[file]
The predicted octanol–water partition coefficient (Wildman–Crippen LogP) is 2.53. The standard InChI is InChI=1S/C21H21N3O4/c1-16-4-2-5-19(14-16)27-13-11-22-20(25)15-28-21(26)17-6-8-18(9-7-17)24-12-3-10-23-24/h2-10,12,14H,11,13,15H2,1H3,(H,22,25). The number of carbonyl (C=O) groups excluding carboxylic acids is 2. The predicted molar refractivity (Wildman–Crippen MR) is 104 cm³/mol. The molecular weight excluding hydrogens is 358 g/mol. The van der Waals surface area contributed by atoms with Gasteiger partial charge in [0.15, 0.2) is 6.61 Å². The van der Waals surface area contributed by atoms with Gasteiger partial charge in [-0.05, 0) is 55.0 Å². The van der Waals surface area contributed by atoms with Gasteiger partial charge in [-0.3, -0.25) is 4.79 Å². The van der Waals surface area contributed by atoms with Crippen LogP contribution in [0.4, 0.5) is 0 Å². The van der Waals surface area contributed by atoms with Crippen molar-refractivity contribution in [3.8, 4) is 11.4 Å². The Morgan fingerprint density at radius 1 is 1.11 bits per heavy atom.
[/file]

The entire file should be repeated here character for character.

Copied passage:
The predicted octanol–water partition coefficient (Wildman–Crippen LogP) is 2.53. The standard InChI is InChI=1S/C21H21N3O4/c1-16-4-2-5-19(14-16)27-13-11-22-20(25)15-28-21(26)17-6-8-18(9-7-17)24-12-3-10-23-24/h2-10,12,14H,11,13,15H2,1H3,(H,22,25). The number of carbonyl (C=O) groups excluding carboxylic acids is 2. The predicted molar refractivity (Wildman–Crippen MR) is 104 cm³/mol. The molecular weight excluding hydrogens is 358 g/mol. The van der Waals surface area contributed by atoms with Gasteiger partial charge in [0.15, 0.2) is 6.61 Å². The van der Waals surface area contributed by atoms with Gasteiger partial charge in [-0.05, 0) is 55.0 Å². The van der Waals surface area contributed by atoms with Gasteiger partial charge in [-0.3, -0.25) is 4.79 Å². The van der Waals surface area contributed by atoms with Crippen LogP contribution in [0.4, 0.5) is 0 Å². The van der Waals surface area contributed by atoms with Crippen molar-refractivity contribution in [3.8, 4) is 11.4 Å². The Morgan fingerprint density at radius 1 is 1.11 bits per heavy atom.